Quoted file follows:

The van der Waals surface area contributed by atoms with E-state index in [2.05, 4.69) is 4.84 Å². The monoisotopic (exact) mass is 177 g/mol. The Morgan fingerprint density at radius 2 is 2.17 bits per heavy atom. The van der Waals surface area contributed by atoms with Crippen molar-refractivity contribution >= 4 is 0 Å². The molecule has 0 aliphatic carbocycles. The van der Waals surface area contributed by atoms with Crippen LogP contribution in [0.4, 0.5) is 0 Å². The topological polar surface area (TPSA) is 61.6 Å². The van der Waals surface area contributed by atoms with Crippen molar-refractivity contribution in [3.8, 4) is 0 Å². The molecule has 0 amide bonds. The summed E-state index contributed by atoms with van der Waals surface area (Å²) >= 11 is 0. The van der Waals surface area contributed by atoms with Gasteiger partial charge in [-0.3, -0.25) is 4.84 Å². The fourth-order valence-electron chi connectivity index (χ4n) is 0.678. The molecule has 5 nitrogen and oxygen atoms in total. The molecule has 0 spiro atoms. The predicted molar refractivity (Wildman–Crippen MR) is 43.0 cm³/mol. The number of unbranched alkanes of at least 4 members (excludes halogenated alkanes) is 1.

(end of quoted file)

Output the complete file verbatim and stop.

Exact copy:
The van der Waals surface area contributed by atoms with E-state index in [2.05, 4.69) is 4.84 Å². The monoisotopic (exact) mass is 177 g/mol. The Morgan fingerprint density at radius 2 is 2.17 bits per heavy atom. The van der Waals surface area contributed by atoms with Crippen molar-refractivity contribution >= 4 is 0 Å². The molecule has 0 aliphatic carbocycles. The van der Waals surface area contributed by atoms with Crippen LogP contribution in [0.4, 0.5) is 0 Å². The topological polar surface area (TPSA) is 61.6 Å². The van der Waals surface area contributed by atoms with Crippen molar-refractivity contribution in [3.8, 4) is 0 Å². The molecule has 0 amide bonds. The summed E-state index contributed by atoms with van der Waals surface area (Å²) >= 11 is 0. The van der Waals surface area contributed by atoms with Gasteiger partial charge in [-0.3, -0.25) is 4.84 Å². The fourth-order valence-electron chi connectivity index (χ4n) is 0.678. The molecule has 5 nitrogen and oxygen atoms in total. The molecule has 0 spiro atoms. The predicted molar refractivity (Wildman–Crippen MR) is 43.0 cm³/mol. The number of unbranched alkanes of at least 4 members (excludes halogenated alkanes) is 1.